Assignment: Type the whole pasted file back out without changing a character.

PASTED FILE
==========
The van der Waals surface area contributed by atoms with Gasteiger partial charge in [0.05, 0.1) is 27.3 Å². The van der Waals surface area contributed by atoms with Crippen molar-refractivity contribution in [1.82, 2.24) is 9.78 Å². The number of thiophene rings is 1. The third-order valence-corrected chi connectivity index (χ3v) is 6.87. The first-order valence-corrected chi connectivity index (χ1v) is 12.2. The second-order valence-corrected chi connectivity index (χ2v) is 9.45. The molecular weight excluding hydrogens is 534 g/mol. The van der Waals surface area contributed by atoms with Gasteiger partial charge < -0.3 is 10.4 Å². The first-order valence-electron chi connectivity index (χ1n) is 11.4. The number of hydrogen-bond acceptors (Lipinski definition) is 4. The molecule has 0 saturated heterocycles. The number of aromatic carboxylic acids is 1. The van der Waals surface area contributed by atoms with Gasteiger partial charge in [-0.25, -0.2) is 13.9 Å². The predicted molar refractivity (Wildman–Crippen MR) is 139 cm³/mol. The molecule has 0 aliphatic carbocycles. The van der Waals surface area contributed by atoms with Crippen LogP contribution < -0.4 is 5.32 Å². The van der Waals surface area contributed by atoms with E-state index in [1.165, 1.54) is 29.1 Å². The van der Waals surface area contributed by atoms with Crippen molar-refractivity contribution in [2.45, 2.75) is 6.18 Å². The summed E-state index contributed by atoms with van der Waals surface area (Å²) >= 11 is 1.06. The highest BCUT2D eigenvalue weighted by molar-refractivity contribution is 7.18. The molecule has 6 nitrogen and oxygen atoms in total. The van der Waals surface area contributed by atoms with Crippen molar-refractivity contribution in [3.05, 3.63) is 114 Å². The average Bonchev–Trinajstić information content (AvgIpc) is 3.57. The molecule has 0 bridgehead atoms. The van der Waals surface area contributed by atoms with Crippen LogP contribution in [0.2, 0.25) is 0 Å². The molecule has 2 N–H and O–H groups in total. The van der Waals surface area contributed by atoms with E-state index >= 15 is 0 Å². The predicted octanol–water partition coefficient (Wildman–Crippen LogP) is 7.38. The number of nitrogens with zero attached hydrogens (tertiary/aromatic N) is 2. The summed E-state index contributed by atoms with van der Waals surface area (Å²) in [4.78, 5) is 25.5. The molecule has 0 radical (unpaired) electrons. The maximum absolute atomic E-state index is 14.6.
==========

The van der Waals surface area contributed by atoms with Gasteiger partial charge in [0.05, 0.1) is 27.3 Å². The van der Waals surface area contributed by atoms with Crippen molar-refractivity contribution in [1.82, 2.24) is 9.78 Å². The number of thiophene rings is 1. The third-order valence-corrected chi connectivity index (χ3v) is 6.87. The first-order valence-corrected chi connectivity index (χ1v) is 12.2. The second-order valence-corrected chi connectivity index (χ2v) is 9.45. The molecular weight excluding hydrogens is 534 g/mol. The van der Waals surface area contributed by atoms with Gasteiger partial charge < -0.3 is 10.4 Å². The first-order valence-electron chi connectivity index (χ1n) is 11.4. The number of hydrogen-bond acceptors (Lipinski definition) is 4. The molecule has 0 saturated heterocycles. The number of aromatic carboxylic acids is 1. The van der Waals surface area contributed by atoms with Gasteiger partial charge in [-0.25, -0.2) is 13.9 Å². The predicted molar refractivity (Wildman–Crippen MR) is 139 cm³/mol. The molecule has 0 aliphatic carbocycles. The van der Waals surface area contributed by atoms with Crippen LogP contribution < -0.4 is 5.32 Å². The van der Waals surface area contributed by atoms with E-state index in [1.165, 1.54) is 29.1 Å². The van der Waals surface area contributed by atoms with Crippen molar-refractivity contribution in [2.45, 2.75) is 6.18 Å². The summed E-state index contributed by atoms with van der Waals surface area (Å²) >= 11 is 1.06. The highest BCUT2D eigenvalue weighted by molar-refractivity contribution is 7.18. The molecule has 6 nitrogen and oxygen atoms in total. The van der Waals surface area contributed by atoms with Crippen molar-refractivity contribution in [3.05, 3.63) is 114 Å². The average Bonchev–Trinajstić information content (AvgIpc) is 3.57. The molecule has 0 bridgehead atoms. The van der Waals surface area contributed by atoms with Crippen LogP contribution in [0.2, 0.25) is 0 Å². The molecule has 2 N–H and O–H groups in total. The van der Waals surface area contributed by atoms with E-state index >= 15 is 0 Å². The predicted octanol–water partition coefficient (Wildman–Crippen LogP) is 7.38. The number of nitrogens with zero attached hydrogens (tertiary/aromatic N) is 2. The summed E-state index contributed by atoms with van der Waals surface area (Å²) in [4.78, 5) is 25.5. The molecule has 0 radical (unpaired) electrons. The maximum absolute atomic E-state index is 14.6.